New Zealand beats Pakistan by 9 wickets in tri-series

Finn Allen made 62 and Devon Conway scored an unbeaten 49 as New Zealand easily surpassed Pakistan’s 130-7 to win the match by nine wickets

Updated - October 11, 2022 04:37 pm IST

Published - October 11, 2022 12:03 pm IST - CHRISTCHURCH

New Zealand’s Finn Allen plays a shot during the T20 match against Pakistan at Christchurch

New Zealand’s Finn Allen plays a shot during the T20 match against Pakistan at Christchurch | Photo Credit: Twitter/@ICC

Finn Allen and Devon Conway shared a 117-run opening partnership as New Zealand cruised to a nine-wicket win over Pakistan with almost four overs remaining Tuesday in the Twenty20 Tri-Series.

Allen made 62 including a half century from 32 balls and Conway followed his match-winning 70 against Bangladesh on the weekend with an unbeaten 49 on Tuesday as New Zealand easily surpassed Pakistan’s 130-7.

Conway underlined his importance to the Black Caps ahead of the T20 World Cup with consecutive unbeaten innings. Allen took a moment to judge the pace and bounce of the pitch at Hadley Oval, then went on to 62 from 42 balls with six sixes, marking himself as a player to watch when the world tournament starts later this month.

Pakistan and New Zealand are level in the series with two wins each from three matches, while Bangladesh is yet to win. The next match is between New Zealand and Bangladesh on Thursday.

New Zealand's win Tuesday was set up by the bowlers. Mitchell Santner conceded 11 runs from his opening over then joined with Michael Bracewell to uproot Pakistan's top order.

The pair combined to contain Pakistan’s powerful batters, sharing four of the first five wickets.

Bracewell, who took 2-14 in New Zealand’s eight-wicket win over Bangladesh on Sunday, bettered that with 2-11.

He claimed the first Pakistan wicket to fall, dismissing Mohammad Rizwan for 16. Rizwan fell in the manner of several Pakistan batters who made the mistake of trying to hit the ball down the ground.

With the ball turning a little and holding in the surface of a worn pitch, it was always dangerous to try and hit lofted straight shots.

“I wouldn’t say there was huge amount of turn,” Bracewell said. “The ball was just holding in the wicket and bouncing a bit which creates the illusion of turn.

“It was a slightly different role today. Bowling in the power-play makes it a bit nerve-wracking against world-class batsmen. I’m really enjoying the role that I’m playing and just providing quality overs for the team.”

Shan Masood gave Santner his first wicket when he was out for 14. He was enticed by a flighted delivery outside off stump to also go down the ground but couldn’t clear long-on, where Bracewell took the catch.

Shadab Khan (8) fell in the same manner. Santner again tossed the ball up outside off and Shadab holed out to Tim Southee at long-on.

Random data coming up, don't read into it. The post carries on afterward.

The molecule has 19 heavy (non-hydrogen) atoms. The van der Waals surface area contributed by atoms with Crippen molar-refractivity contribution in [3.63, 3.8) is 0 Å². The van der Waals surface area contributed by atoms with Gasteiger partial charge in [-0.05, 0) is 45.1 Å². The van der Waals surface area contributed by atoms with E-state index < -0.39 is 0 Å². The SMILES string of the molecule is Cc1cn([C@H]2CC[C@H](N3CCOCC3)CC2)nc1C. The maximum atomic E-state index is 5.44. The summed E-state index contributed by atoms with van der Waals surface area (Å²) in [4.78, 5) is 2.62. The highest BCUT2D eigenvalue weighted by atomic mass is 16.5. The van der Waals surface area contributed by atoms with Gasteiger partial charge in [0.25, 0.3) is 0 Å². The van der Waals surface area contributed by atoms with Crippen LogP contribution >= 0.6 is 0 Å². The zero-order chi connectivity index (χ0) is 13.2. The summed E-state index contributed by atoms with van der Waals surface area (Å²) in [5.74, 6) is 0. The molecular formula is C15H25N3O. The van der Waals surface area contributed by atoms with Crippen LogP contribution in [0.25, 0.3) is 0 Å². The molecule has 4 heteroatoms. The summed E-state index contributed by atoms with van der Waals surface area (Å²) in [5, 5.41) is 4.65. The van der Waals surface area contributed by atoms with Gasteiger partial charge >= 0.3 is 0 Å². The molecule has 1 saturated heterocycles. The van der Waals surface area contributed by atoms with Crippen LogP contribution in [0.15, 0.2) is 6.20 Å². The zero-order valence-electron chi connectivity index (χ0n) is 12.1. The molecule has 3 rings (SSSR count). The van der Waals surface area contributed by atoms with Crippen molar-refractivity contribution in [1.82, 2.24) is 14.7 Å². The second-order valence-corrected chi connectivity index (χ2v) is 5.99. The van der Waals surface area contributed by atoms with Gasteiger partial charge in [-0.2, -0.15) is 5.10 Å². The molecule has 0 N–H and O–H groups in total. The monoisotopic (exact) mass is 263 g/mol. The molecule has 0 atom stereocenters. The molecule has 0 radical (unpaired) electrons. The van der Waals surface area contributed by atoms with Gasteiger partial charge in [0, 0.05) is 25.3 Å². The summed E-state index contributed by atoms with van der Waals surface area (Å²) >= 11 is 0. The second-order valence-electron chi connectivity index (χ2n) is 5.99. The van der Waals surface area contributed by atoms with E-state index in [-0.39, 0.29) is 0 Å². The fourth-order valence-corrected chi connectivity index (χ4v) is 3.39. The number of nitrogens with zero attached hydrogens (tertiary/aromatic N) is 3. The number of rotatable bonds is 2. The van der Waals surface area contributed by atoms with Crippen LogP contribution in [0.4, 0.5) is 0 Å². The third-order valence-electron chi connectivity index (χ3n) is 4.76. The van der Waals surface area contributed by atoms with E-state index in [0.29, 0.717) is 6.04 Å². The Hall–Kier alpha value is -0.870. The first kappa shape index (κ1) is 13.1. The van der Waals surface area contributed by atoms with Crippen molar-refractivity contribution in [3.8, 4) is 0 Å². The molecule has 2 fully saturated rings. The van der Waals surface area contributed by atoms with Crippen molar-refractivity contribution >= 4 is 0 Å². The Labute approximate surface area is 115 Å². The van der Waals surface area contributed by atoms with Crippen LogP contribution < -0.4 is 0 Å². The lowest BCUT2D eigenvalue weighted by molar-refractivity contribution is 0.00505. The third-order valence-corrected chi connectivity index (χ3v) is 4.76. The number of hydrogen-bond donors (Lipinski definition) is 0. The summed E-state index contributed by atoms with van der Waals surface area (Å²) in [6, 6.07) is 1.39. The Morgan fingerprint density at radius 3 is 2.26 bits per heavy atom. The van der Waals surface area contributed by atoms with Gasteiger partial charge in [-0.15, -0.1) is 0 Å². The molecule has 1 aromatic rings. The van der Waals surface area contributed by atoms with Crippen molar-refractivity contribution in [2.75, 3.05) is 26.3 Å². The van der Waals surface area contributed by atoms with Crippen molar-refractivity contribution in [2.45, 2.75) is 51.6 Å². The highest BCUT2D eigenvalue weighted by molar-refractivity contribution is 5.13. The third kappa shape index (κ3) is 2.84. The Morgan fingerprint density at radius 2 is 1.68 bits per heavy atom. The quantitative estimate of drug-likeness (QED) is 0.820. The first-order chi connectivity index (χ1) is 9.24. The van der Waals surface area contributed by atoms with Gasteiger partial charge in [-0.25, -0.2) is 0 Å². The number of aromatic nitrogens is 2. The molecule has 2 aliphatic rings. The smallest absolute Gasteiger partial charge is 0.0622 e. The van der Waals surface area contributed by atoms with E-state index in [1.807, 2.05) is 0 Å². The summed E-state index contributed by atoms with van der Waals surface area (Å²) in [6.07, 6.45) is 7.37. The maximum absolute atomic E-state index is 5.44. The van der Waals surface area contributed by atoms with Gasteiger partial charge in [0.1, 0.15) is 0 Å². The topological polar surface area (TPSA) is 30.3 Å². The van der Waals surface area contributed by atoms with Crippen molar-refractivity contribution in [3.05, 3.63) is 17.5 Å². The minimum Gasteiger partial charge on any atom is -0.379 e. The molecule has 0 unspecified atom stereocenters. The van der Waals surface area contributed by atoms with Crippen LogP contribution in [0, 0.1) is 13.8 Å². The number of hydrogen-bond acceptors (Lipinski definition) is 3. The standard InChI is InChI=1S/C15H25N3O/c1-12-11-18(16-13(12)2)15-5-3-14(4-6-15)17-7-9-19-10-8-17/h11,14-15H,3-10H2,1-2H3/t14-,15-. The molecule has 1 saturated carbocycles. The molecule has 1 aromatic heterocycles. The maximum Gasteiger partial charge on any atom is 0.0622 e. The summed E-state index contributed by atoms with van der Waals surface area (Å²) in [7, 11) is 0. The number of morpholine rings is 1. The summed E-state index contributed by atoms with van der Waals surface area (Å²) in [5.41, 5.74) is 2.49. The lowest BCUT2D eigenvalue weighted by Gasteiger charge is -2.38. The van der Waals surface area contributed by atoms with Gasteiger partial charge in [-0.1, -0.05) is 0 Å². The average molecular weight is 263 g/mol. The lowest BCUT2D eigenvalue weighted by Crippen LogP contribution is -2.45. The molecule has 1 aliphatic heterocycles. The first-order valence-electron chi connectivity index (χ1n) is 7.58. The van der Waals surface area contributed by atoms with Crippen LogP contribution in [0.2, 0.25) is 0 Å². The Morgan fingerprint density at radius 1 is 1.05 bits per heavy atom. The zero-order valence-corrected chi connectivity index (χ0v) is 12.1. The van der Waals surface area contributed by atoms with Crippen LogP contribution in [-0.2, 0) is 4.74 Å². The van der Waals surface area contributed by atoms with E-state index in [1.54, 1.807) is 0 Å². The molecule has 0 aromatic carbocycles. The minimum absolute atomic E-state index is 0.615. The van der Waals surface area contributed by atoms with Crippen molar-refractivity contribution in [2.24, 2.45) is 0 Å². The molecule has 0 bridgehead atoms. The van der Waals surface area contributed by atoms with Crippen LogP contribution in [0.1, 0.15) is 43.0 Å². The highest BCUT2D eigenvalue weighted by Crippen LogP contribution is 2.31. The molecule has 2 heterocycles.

Bracewell then claimed the vital wicket of Pakistan captain Babar Azam. He tossed up a slower ball which floated away from the batter and Babar feathered an edge to Devon Conway behind the wicket.

Leg spinner Ish Sodhi got into the act with the wicket of Haider Ali who also was deceived in flight and was caught at long-on. Pakistan was 77-5 in the 14th and under pressure to lift its scoring rate.

Southee made that difficult in the later overs, removing Iftikhar Ahmed and Mohammad Nawaz to finish with 2-31.

Pakistan was 91-5 after 15 overs but the earlier wickets made the last five overs less profitable than they might have been.

The New Zealanders had the chance in fielding first to study the nature of the pitch. When they batted they looked to hit squarer and the tactic paid off, especially for Allen who hit one of his sixes out of the ground.

“I think our first innings was a little bit slow,” Babar said. “We will sit down now and discuss our mistakes and be better in the next match.

“We had a bad day and I think in the batting we were not up to the mark. With 150 or 160 it’s possible to defend, but not with 130.”

0 / 0
Sign in to unlock member-only benefits!
  • Access 10 free stories every month
  • Save stories to read later
  • Access to comment on every story
  • Sign-up/manage your newsletter subscriptions with a single click
  • Get notified by email for early access to discounts & offers on our products
Sign in


Comments have to be in English, and in full sentences. They cannot be abusive or personal. Please abide by our community guidelines for posting your comments.

We have migrated to a new commenting platform. If you are already a registered user of The Hindu and logged in, you may continue to engage with our articles. If you do not have an account please register and login to post comments. Users can access their older comments by logging into their accounts on Vuukle.